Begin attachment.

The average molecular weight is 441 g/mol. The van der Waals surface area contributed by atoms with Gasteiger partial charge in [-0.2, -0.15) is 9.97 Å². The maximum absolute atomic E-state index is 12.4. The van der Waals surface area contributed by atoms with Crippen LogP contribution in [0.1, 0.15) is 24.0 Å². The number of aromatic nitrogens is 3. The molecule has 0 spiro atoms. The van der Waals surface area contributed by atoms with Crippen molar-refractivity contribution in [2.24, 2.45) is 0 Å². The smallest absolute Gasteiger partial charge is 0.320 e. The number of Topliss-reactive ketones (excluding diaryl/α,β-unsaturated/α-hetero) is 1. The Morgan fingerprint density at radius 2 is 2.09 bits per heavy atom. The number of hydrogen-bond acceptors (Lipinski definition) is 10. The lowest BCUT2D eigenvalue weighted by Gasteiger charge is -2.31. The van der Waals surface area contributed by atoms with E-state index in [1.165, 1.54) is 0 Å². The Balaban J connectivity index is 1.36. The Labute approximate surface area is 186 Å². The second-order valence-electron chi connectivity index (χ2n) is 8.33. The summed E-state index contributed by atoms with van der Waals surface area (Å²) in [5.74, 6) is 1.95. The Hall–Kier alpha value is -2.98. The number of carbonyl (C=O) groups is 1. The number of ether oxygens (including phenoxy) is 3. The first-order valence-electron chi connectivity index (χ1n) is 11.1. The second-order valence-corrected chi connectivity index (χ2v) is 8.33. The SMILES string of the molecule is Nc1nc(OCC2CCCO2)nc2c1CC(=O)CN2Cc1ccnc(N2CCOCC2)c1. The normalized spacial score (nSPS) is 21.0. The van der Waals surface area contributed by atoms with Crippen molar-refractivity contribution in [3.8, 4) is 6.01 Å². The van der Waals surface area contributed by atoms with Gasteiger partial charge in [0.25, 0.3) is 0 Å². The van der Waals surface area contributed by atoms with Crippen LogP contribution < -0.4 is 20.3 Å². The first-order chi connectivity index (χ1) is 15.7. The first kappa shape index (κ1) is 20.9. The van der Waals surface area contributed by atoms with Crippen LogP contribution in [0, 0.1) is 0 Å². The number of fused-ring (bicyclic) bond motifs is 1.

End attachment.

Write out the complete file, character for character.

The average molecular weight is 441 g/mol. The van der Waals surface area contributed by atoms with Gasteiger partial charge in [-0.2, -0.15) is 9.97 Å². The maximum absolute atomic E-state index is 12.4. The van der Waals surface area contributed by atoms with Crippen LogP contribution in [0.1, 0.15) is 24.0 Å². The number of aromatic nitrogens is 3. The molecule has 0 spiro atoms. The van der Waals surface area contributed by atoms with Crippen molar-refractivity contribution in [2.24, 2.45) is 0 Å². The smallest absolute Gasteiger partial charge is 0.320 e. The number of Topliss-reactive ketones (excluding diaryl/α,β-unsaturated/α-hetero) is 1. The Morgan fingerprint density at radius 2 is 2.09 bits per heavy atom. The number of hydrogen-bond acceptors (Lipinski definition) is 10. The lowest BCUT2D eigenvalue weighted by Gasteiger charge is -2.31. The van der Waals surface area contributed by atoms with E-state index in [1.165, 1.54) is 0 Å². The Balaban J connectivity index is 1.36. The Labute approximate surface area is 186 Å². The second-order valence-electron chi connectivity index (χ2n) is 8.33. The summed E-state index contributed by atoms with van der Waals surface area (Å²) in [5.74, 6) is 1.95. The Hall–Kier alpha value is -2.98. The number of carbonyl (C=O) groups is 1. The number of ether oxygens (including phenoxy) is 3. The first-order valence-electron chi connectivity index (χ1n) is 11.1. The second-order valence-corrected chi connectivity index (χ2v) is 8.33. The SMILES string of the molecule is Nc1nc(OCC2CCCO2)nc2c1CC(=O)CN2Cc1ccnc(N2CCOCC2)c1. The normalized spacial score (nSPS) is 21.0. The van der Waals surface area contributed by atoms with Crippen molar-refractivity contribution in [3.8, 4) is 6.01 Å². The van der Waals surface area contributed by atoms with Gasteiger partial charge in [0.25, 0.3) is 0 Å². The van der Waals surface area contributed by atoms with Crippen LogP contribution < -0.4 is 20.3 Å². The first-order chi connectivity index (χ1) is 15.7. The first kappa shape index (κ1) is 20.9. The van der Waals surface area contributed by atoms with Crippen LogP contribution in [0, 0.1) is 0 Å². The number of fused-ring (bicyclic) bond motifs is 1.